Date of Award

May 2022

Degree Type


Degree Name

Doctor of Philosophy



First Advisor

Sandra Liliana Pucci

Committee Members

Sandra Liliana Pucci, Fred R Eckman, Garry Davis, Hamid Ouali


Bilingualism, Heritage Language, Language Acquisition, Morpho-syntax (subject-verb agreement), Nominal Morphology (plural formation), Verbal Morphology (light-verb constructions)


There is a growing body of research from various perspectives in heritage language (henceforth HL) acquisition as an emerging field. Some studies proposed that HL acquisition is a differential acquisition compared with the baseline language (i.e., the language spoken by the parents or caregivers) (Kupisch & Rothman, 2018; Dubiel & Guilfoyle, 2021; Makarova & Terekhova, 2021; Caloi & Torregrossa, 2021; Nagy, 2021), while some other studies focus on a comparison of heritage speakers (henceforth HSs) with monolingual speakers and suggest that HSs acquisition of the baseline language is either incomplete, deficient, or arttrided (Benmamoun, Montrul, & Polinsky, 2013; Montrul, 2005, 2008, 2016, 2018; Polinsky, 2008, 2011). While there is abundant research on HL and HSs’ acquisition, Iranian HSs have rarely been studied. There is no research- to the best of our knowledge- on the linguistic system of Persian/ Farsi HL and the acquisition of Persian/Farsi HSs. Therefore, this dissertation- for the first time- investigates the acquisition of Persian (Farsi) (It is noteworthy that the correct term is “Modern Pahlavi or Iranian language”; however, due to the popularity and historical use of the terms “Persian (Farsi)”, these terms are used in this dissertation.) HL as an independent variety in the United States and delineates its unique features via new perspectives on HSs and their acquisition. To preclude discrepancies and fallacies of HL acquisition and to focus on the language competence of more homogenous HSs, this study focuses on active HSs, namely those who have acquired an HL and are using it actively in daily communication.

This dissertation explored the Persian/Farsi HSs’ acquisition of nominal morphology, represented by plural formation, verbal morphology, represented by light verb constructions, and morpho-syntax, represented by subject-verb agreement (SVA). There were six main questions and hypotheses in this study, and to investigate the independent properties and features of the acquisition of Persian HL in the United States, 10 Persian HSs, including 5 children (mean age 13.4 years (SD=5.59) and 5 adults (mean age 29.2 years (SD=4.96) were selected by the convenience sampling method. The data were collected through various experimental procedures, including personal interviews, and questionnaires for linguistic background and demographic information. The consistency of HSs’ production and judgment was investigated via oral production, written tasks, and Grammaticality Judgment Test/ Correction (GJT/C) for each linguistic structure.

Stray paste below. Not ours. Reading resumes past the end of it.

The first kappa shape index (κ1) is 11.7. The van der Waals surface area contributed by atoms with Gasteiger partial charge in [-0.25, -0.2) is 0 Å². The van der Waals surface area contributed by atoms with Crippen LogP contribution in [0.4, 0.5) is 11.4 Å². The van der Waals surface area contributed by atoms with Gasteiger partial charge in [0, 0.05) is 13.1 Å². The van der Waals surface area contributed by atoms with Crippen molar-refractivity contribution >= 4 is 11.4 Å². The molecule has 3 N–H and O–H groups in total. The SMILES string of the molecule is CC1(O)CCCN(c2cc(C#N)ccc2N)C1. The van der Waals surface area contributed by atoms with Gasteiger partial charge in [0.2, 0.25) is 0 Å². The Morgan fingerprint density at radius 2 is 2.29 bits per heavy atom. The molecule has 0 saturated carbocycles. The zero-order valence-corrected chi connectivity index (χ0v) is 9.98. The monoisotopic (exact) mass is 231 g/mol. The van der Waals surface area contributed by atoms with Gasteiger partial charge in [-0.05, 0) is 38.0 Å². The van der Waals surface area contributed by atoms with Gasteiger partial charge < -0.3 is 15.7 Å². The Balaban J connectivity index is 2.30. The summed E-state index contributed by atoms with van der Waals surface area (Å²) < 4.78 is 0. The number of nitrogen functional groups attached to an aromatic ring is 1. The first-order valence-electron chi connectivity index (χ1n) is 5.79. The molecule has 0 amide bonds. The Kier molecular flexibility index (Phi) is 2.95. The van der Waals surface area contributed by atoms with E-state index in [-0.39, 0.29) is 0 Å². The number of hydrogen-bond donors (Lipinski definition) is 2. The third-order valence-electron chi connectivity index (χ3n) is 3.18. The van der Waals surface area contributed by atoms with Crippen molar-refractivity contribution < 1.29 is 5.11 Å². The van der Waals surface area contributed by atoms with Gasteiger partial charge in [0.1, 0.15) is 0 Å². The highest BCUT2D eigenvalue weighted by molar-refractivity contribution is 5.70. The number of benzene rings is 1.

Light-verb construction results revealed that HSs predominantly produce similar constructions (82.85% (oral), 95% (written)) to the “Tehrani” dialect which is the dominant dialect of participants’ parents and caregivers. However, they also showed unique features such as using some innovative light verb constructions (i.e., an English preverbal element with a Persian light verb) and unique light verbs that are not present in the monolingual Persian language system. Likewise, plural formation results showed that HSs produce plurals significantly similar to (98.03% (oral), 82.16% (written)) the “Tehrani” dialect. Nonetheless, they produced some innovative and unique plural forms that are not used in the monolingual baseline language.

SVA results indicated interesting findings that HSs’ SVA is modality-constrained, meaning that it changes in oral and written production. In oral modality, HSs’ SVA rules are the same as Classic Persian (CP), meaning that SVA for the inanimate plural subjects is not optional, and HSs use singular verbs predominantly for the inanimate plural subjects. However, in the written modality, HSs’ SVA rules are the same as the SVA rules of Modern Standard Persian (MSP), meaning that SVA is optional, and HSs use either singular or plural verbs for the inanimate plural subjects.